The gritty and unforgiving missions, distinctly different levels, and excellent plot makes the campaign feel more like a video-game version of "Apocalypse Now" than a first-person shooter.
'What happens after that is out of their control' — Former military leaders and lawyers react to Trump's war crimes pardons
On Friday, President Donald Trump intervened in the cases of three U.S. service members accused of war crimes, granting pardons to two Army soldiers accused of murder in Afghanistan and restoring the rank of a Navy SEAL found guilty of wrongdoing in Iraq.
While the statements coming out of the Pentagon regarding Trump's actions have been understandably measured, comments from former military leaders and other knowledgable veterans help paint a picture as to why the president's Friday actions are so controversial.
Raccoon infestations and extreme rust didn’t stop an anonymous buyer from nabbing this Soviet-era submarine
A former Soviet submarine that became a tourist attraction docked adjacent to the Queen Mary in Long Beach is expected to be sold soon to an anonymous buyer, with plans to remove the rusting sub by mid-May.
The 48-year-old Russian Foxtrot-class submarine, known as the Scorpion, had hosted paying visitors for 17 years before it fell into such disrepair that it became infested with raccoons and was closed to the public in 2015.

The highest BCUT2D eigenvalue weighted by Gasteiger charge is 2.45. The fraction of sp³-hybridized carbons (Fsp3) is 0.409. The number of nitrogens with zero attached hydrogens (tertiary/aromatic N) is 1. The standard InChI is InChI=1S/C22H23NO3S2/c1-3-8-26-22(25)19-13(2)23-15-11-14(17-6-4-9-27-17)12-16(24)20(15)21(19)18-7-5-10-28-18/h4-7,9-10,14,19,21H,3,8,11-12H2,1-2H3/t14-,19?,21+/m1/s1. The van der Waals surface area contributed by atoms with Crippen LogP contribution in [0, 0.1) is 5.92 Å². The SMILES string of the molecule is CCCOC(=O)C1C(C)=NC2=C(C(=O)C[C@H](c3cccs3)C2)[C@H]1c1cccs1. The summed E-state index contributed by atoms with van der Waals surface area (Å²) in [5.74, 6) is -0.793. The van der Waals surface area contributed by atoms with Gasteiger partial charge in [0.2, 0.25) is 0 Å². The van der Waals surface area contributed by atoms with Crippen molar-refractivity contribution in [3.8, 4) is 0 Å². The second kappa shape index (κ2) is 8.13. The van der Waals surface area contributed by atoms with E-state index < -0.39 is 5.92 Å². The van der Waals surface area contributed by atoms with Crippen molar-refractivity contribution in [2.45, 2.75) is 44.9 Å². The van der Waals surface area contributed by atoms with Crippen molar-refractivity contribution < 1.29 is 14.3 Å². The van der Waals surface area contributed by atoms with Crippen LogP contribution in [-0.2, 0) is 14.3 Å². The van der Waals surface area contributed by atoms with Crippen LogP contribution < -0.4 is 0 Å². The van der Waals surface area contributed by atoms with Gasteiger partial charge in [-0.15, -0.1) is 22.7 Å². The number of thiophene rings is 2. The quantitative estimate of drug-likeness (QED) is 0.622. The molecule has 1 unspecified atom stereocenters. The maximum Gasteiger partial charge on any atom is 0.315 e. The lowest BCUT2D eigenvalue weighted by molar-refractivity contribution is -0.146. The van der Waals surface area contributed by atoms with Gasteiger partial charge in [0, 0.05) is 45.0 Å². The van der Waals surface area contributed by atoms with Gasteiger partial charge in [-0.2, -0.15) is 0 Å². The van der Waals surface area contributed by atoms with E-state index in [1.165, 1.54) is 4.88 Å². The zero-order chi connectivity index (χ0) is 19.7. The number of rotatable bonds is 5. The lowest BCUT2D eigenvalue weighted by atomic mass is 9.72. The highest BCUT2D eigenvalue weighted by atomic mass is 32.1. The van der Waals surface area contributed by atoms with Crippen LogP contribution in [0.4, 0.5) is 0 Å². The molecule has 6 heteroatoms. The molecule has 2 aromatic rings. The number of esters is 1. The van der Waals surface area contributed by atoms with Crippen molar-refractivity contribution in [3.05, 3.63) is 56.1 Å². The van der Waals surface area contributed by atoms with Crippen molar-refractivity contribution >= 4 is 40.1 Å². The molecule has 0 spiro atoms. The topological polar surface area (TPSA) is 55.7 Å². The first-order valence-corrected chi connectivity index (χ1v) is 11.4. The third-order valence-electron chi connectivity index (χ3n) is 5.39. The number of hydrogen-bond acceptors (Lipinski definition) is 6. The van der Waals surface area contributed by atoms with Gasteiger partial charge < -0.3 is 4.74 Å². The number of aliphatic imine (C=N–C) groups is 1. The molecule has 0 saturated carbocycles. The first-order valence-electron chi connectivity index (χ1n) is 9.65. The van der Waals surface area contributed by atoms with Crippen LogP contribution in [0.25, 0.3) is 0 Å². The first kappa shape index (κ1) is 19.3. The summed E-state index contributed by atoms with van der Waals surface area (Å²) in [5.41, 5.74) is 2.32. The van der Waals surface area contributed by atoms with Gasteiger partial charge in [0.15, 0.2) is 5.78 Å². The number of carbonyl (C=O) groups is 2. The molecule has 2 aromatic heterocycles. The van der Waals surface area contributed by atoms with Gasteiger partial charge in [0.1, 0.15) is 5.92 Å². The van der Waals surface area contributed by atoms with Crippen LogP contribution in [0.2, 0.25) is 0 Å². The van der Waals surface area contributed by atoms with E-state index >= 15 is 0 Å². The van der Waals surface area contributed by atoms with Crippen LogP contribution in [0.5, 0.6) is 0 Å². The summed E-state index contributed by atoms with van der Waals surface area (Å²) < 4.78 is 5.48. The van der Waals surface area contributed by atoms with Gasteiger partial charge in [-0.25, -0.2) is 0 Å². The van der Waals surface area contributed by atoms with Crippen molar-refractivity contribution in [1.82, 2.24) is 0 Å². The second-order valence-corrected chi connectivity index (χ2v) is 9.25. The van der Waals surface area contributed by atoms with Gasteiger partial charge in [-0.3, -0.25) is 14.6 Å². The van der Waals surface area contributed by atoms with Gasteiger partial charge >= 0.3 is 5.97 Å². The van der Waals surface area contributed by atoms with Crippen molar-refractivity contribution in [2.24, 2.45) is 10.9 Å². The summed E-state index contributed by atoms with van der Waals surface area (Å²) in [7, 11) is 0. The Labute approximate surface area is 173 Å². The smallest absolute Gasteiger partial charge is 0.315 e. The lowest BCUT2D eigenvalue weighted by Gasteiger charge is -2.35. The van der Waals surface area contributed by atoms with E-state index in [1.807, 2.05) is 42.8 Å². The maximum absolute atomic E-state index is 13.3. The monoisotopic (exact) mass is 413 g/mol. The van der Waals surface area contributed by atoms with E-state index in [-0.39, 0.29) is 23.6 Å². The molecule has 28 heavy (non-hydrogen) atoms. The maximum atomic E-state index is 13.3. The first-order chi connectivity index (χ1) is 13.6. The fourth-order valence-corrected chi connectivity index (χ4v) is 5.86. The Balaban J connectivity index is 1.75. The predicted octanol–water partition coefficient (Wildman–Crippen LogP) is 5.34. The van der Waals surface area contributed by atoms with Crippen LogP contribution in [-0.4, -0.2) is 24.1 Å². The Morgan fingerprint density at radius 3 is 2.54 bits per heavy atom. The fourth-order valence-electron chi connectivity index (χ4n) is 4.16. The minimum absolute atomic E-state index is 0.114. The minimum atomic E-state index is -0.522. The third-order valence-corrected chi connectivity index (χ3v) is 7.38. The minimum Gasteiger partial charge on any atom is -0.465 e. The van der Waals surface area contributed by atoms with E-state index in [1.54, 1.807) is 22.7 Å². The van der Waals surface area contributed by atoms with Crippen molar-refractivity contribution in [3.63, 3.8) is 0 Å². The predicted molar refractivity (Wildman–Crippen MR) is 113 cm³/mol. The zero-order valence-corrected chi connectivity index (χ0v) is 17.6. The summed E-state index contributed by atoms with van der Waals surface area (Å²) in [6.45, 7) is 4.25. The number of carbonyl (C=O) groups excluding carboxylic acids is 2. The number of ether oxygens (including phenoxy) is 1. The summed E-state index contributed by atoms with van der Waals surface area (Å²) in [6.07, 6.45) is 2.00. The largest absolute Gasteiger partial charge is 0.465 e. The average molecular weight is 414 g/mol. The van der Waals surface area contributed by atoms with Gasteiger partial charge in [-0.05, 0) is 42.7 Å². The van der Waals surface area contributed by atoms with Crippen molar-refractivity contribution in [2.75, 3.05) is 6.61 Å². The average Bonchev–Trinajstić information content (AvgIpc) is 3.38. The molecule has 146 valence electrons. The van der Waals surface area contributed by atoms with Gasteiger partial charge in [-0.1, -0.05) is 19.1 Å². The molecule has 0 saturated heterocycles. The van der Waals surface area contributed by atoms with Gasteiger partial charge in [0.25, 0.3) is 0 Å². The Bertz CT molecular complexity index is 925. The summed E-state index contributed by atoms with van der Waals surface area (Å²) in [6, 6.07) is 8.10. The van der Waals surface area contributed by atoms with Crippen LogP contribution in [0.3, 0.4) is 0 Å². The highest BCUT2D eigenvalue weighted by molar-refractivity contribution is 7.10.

Former Army 1st Lt. Clint Lorance, whom President Donald Trump recently pardoned of his 2013 murder conviction, claims he was nothing more than a pawn whom generals sacrificed for political expediency.
The infantry officer had been sentenced to 19 years in prison for ordering his soldiers to open fire on three unarmed Afghan men in 2012. Two of the men were killed.
During a Monday interview on Fox & Friends, Lorance accused his superiors of betraying him.
"A service member who knows that their commanders love them will go to the gates of hell for their country and knock them down," Lorance said. "I think that's extremely important. Anybody who is not part of the senior Pentagon brass will tell you the same thing."
"I think folks that start putting stars on their collar — anybody that has got to be confirmed by the Senate for a promotion — they are no longer a soldier, they are a politician," he continued. "And so I think they lose some of their values — and they certainly lose a lot of their respect from their subordinates — when they do what they did to me, which was throw me under the bus."
Fifteen years after the U.S. military toppled the regime of Saddam Hussein, the Army's massive two-volume study of the Iraq War closed with a sobering assessment of the campaign's outcome: With nearly 3,500 U.S. service members killed in action and trillions of dollars spent, "an emboldened and expansionist Iran appears to be the only victor.
Thanks to roughly 700 pages of newly-publicized secret Iranian intelligence cables, we now have a good idea as to why.
A U.S. Air Force combat controller will receive the nation's third highest award for valor this week for playing an essential role in two intense firefight missions against the Taliban in Afghanistan last year.
Tech. Sgt. Cody Smith, an airman with the 26th Special Tactics Squadron, 24th Special Operations Wing at Air Force Special Operations Command, will receive the Silver Star at Cannon Air Force Base, New Mexico on Nov. 22, the service announced Monday.